EPA believes that Ohio has demonstrated that the observed air quality improvement in the Cleveland area is due to permanent and enforceable reductions in emissions at the Ferro facility. An analysis performed by Ohio identified malfunctions and poor maintenance of Ferro's bag houses (dust collectors) as the primary cause of violations in 2010. The bag houses, which have a normal efficiency of 99%, capture a majority of the lead emissions from the facility. Ohio required Ferro, as part of the permanent and enforceable permit to install, to decrease emission limits for lead and create a preventative maintenance plan (PMP) to maintain the bag house controls at maximum efficiency. The lower emission limits and PMP at Ferro resulted in monitored values well below the standard. Emissions went down 48% from 0.00605 tons per year (tpy) in nonattainment year 2010, to 0.00071 tpy in 2013 after the new emission limits and PMP were implemented (See Table 1). Both the PMP and the emission limit changes are permanent and enforceable through the facility's updated permit to install. In addition to the permit to install, EPA is also approving these Start Printed Page 24875measures into the SIP as providing maintenance and as being measures that meet the RACM requirement.

3. Ohio's Maintenance Plan Pursuant to Section 175A of the CAA (Section 107(d)(3)(E)(iv))

In conjunction with Ohio's request to redesignate the Cleveland nonattainment area to attainment status, Ohio has submitted a SIP revision to provide for maintenance of the 2008 lead NAAQS in the area through 2030.

a. What is required in a maintenance plan?

Section 175A of the CAA sets forth the required elements of a maintenance plan for areas seeking redesignation from nonattainment to attainment. Under section 175A, the plan must demonstrate continued attainment of the applicable NAAQS for at least ten years after EPA approves a redesignation to attainment. Eight years after redesignation, the state must submit a revised maintenance plan which demonstrates that attainment will continue to be maintained for ten years following the initial ten year maintenance period. To address the possibility of future NAAQS violations, the maintenance plan must contain contingency measures with a schedule for implementation as EPA deems necessary to assure prompt correction of any future lead NAAQS violations.

The September 4, 1992, Calcagni memorandum provides additional guidance on the content of a maintenance plan. The memorandum states that a maintenance plan should address the following items: The attainment emissions inventory, a maintenance demonstration showing maintenance for the ten years of the maintenance period, a commitment to maintain the existing monitoring network, factors and procedures to be used for verification of continued attainment of the NAAQS, and a contingency plan to prevent or correct future violations of the NAAQS.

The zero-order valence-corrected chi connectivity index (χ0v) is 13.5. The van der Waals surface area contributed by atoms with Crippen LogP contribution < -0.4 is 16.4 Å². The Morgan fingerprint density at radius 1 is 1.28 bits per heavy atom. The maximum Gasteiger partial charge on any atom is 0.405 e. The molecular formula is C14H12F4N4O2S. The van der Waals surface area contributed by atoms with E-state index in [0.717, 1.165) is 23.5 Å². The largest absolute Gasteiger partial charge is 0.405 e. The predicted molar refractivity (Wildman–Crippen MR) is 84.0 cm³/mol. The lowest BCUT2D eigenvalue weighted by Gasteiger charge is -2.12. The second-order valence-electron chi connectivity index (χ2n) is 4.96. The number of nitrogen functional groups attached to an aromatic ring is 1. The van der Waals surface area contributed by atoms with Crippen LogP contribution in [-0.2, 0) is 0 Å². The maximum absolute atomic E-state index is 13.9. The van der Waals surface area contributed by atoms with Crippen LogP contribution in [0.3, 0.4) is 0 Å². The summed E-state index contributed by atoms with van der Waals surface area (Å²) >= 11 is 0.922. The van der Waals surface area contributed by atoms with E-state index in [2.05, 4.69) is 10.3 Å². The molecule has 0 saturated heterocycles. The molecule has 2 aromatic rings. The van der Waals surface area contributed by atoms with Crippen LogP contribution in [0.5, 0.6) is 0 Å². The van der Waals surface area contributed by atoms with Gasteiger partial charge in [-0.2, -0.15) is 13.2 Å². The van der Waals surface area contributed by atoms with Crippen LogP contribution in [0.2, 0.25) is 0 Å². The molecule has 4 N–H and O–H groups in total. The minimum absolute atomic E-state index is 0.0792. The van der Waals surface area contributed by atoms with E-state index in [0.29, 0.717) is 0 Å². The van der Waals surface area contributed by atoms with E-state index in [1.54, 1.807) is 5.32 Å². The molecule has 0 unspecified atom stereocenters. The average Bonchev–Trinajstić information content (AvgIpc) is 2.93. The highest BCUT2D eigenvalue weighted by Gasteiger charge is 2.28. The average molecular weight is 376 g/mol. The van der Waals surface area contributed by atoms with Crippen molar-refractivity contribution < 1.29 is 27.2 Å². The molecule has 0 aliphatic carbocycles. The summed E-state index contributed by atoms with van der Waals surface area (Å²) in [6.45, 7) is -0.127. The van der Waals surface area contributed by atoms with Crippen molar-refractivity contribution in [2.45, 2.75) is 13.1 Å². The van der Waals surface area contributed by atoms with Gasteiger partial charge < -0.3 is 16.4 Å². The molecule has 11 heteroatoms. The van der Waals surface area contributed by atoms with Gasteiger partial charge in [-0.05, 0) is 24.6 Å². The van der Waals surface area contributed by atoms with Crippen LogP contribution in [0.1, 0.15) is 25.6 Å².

As discussed in detail in the section below, the state's maintenance plan submission expressly documents that the area's emissions inventory and modeling show that the area will remain below the attainment year inventories through 2030, more than ten years after redesignation.

b. Attainment Inventory

Ohio developed an emissions inventory for lead for 2013, one of the years in the period during which the Cleveland area monitored attainment of the 2008 lead standard. The attainment level of emissions is summarized in Table 1, along with future maintenance projections.

c. Demonstration of Maintenance

Ohio submitted a revision to its lead SIP to include a maintenance plan for the Cleveland area, as required by section 175A of the CAA. Ohio's plan demonstrates maintenance of the 2008 lead standard through 2030 by showing that current and future emissions of lead in the area remain at or below attainment year emission levels, and in addition that the area can show modeled attainment of the standard with the permitted and SIP approved emission limits. EPA is primarily relying on the emissions inventory comparison showing the decline in emissions between 2013 and 2030, but we note that the modeling conducted in 2010 using the permitted emission limits (see docket) also supports the conclusion that they will model attainment in the future.

As discussed in the section below, the state's maintenance plan submission expressly documents that the area's emissions inventories will remain below the attainment year inventories through 2030.

Emissions from the Ferro facility's operations are calculated from the amount of lead oxide (tons) used during the facility's leaded glass operations. As shown in Table 1 as the 2010 baseline, the emissions were 0.00605 tons per year (tpy). Production at the Ferro facility is projected to go down slightly in the future based on current and historical trends in leaded glass demand, resulting in a projected decrease in lead emissions. EPA is also approving into the SIP, as part of the maintenance plan and as meeting RACM requirements, the emission limits and PMP provisions needed to attain and maintain the 2008 lead standard as outlined in Ohio's request and provided in the docket which includes a 0.3 tpy combined emissions limit for units P064 through P069 as well as the base control devices and upgrades, in addition the 0.009 tpy limit for P071 and all base control devices and upgrades for units P001, P071, P100, P101, and P951.

In addition to projected emission reductions for the maintenance year of 2030, Ohio also conducted a modeling analysis to show that there would be no violation of the 2008 lead standard with the emission limits outlined in the permanent and enforceable limits and PMP that are now in place through the permit to install and what EPA is approving as provisions into the maintenance plan portion of Ohio's SIP.